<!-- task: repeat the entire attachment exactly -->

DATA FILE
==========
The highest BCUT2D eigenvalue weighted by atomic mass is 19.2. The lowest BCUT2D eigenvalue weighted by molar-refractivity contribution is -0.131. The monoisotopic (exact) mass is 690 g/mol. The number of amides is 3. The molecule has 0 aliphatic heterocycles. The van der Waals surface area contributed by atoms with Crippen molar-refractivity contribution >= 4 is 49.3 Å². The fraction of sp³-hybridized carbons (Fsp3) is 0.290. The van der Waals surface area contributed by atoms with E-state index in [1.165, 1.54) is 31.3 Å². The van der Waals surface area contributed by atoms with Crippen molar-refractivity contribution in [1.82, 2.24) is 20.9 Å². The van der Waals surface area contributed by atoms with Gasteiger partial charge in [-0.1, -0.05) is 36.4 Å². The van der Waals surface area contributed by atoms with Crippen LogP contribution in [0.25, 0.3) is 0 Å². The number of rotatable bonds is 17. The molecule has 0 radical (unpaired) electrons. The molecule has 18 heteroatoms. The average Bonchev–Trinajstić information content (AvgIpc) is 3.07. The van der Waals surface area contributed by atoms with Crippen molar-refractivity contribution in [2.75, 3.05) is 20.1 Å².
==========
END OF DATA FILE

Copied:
The highest BCUT2D eigenvalue weighted by atomic mass is 19.2. The lowest BCUT2D eigenvalue weighted by molar-refractivity contribution is -0.131. The monoisotopic (exact) mass is 690 g/mol. The number of amides is 3. The molecule has 0 aliphatic heterocycles. The van der Waals surface area contributed by atoms with Crippen molar-refractivity contribution >= 4 is 49.3 Å². The fraction of sp³-hybridized carbons (Fsp3) is 0.290. The van der Waals surface area contributed by atoms with E-state index in [1.165, 1.54) is 31.3 Å². The van der Waals surface area contributed by atoms with Crippen molar-refractivity contribution in [1.82, 2.24) is 20.9 Å². The van der Waals surface area contributed by atoms with Gasteiger partial charge in [-0.1, -0.05) is 36.4 Å². The van der Waals surface area contributed by atoms with Crippen LogP contribution in [0.25, 0.3) is 0 Å². The number of rotatable bonds is 17. The molecule has 0 radical (unpaired) electrons. The molecule has 18 heteroatoms. The average Bonchev–Trinajstić information content (AvgIpc) is 3.07. The van der Waals surface area contributed by atoms with Crippen molar-refractivity contribution in [2.75, 3.05) is 20.1 Å².